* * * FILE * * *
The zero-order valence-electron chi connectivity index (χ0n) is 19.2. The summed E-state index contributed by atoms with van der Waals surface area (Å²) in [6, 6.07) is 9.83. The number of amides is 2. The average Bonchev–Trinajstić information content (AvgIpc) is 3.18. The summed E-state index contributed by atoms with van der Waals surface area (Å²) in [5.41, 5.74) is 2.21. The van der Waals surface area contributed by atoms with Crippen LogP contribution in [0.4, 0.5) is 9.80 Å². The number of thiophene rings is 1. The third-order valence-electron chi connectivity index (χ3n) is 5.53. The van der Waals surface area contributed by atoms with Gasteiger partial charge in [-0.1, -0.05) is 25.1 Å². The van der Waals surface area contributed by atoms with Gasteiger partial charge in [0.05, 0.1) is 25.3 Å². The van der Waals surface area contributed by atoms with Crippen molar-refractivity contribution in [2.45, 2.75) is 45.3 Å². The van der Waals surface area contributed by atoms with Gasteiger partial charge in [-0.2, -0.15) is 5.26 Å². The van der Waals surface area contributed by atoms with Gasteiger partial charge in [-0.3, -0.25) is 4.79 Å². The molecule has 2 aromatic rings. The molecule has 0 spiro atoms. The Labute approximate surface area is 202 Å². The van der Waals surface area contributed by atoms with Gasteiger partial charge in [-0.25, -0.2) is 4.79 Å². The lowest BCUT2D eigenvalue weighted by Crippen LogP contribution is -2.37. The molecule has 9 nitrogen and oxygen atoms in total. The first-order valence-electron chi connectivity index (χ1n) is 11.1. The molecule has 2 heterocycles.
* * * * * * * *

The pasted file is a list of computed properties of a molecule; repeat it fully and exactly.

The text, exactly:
The zero-order valence-electron chi connectivity index (χ0n) is 19.2. The summed E-state index contributed by atoms with van der Waals surface area (Å²) in [6, 6.07) is 9.83. The number of amides is 2. The average Bonchev–Trinajstić information content (AvgIpc) is 3.18. The summed E-state index contributed by atoms with van der Waals surface area (Å²) in [5.41, 5.74) is 2.21. The van der Waals surface area contributed by atoms with Crippen LogP contribution in [0.4, 0.5) is 9.80 Å². The number of thiophene rings is 1. The third-order valence-electron chi connectivity index (χ3n) is 5.53. The van der Waals surface area contributed by atoms with Gasteiger partial charge in [-0.1, -0.05) is 25.1 Å². The van der Waals surface area contributed by atoms with Gasteiger partial charge in [0.05, 0.1) is 25.3 Å². The van der Waals surface area contributed by atoms with Crippen molar-refractivity contribution in [2.45, 2.75) is 45.3 Å². The van der Waals surface area contributed by atoms with Gasteiger partial charge in [-0.2, -0.15) is 5.26 Å². The van der Waals surface area contributed by atoms with Gasteiger partial charge in [-0.3, -0.25) is 4.79 Å². The molecule has 2 aromatic rings. The molecule has 0 spiro atoms. The Labute approximate surface area is 202 Å². The van der Waals surface area contributed by atoms with Gasteiger partial charge in [-0.25, -0.2) is 4.79 Å². The lowest BCUT2D eigenvalue weighted by Crippen LogP contribution is -2.37. The molecule has 9 nitrogen and oxygen atoms in total. The first-order valence-electron chi connectivity index (χ1n) is 11.1. The molecule has 2 heterocycles.